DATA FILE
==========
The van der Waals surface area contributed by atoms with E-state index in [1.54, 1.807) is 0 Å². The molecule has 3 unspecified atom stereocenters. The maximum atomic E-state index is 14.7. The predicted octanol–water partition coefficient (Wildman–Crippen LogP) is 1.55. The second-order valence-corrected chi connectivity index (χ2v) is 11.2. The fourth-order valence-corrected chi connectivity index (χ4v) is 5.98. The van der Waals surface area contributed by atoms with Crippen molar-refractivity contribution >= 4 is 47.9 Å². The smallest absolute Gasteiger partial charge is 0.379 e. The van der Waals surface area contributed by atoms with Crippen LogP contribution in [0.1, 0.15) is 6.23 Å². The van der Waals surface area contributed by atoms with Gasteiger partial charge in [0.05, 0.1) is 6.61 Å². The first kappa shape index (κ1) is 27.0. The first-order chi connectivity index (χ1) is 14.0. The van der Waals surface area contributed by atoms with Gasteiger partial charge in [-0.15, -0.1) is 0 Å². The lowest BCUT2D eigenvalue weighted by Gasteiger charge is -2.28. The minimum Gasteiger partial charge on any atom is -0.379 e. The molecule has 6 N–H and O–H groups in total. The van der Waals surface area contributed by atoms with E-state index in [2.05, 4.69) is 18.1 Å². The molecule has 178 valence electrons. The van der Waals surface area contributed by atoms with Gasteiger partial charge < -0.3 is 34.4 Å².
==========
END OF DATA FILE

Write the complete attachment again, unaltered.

The van der Waals surface area contributed by atoms with E-state index in [1.54, 1.807) is 0 Å². The molecule has 3 unspecified atom stereocenters. The maximum atomic E-state index is 14.7. The predicted octanol–water partition coefficient (Wildman–Crippen LogP) is 1.55. The second-order valence-corrected chi connectivity index (χ2v) is 11.2. The fourth-order valence-corrected chi connectivity index (χ4v) is 5.98. The van der Waals surface area contributed by atoms with Crippen molar-refractivity contribution >= 4 is 47.9 Å². The smallest absolute Gasteiger partial charge is 0.379 e. The van der Waals surface area contributed by atoms with Crippen LogP contribution in [0.1, 0.15) is 6.23 Å². The van der Waals surface area contributed by atoms with Gasteiger partial charge in [0.05, 0.1) is 6.61 Å². The first kappa shape index (κ1) is 27.0. The first-order chi connectivity index (χ1) is 14.0. The van der Waals surface area contributed by atoms with Gasteiger partial charge in [-0.15, -0.1) is 0 Å². The lowest BCUT2D eigenvalue weighted by Gasteiger charge is -2.28. The minimum Gasteiger partial charge on any atom is -0.379 e. The molecule has 6 N–H and O–H groups in total. The van der Waals surface area contributed by atoms with E-state index in [2.05, 4.69) is 18.1 Å². The molecule has 178 valence electrons. The van der Waals surface area contributed by atoms with Gasteiger partial charge < -0.3 is 34.4 Å².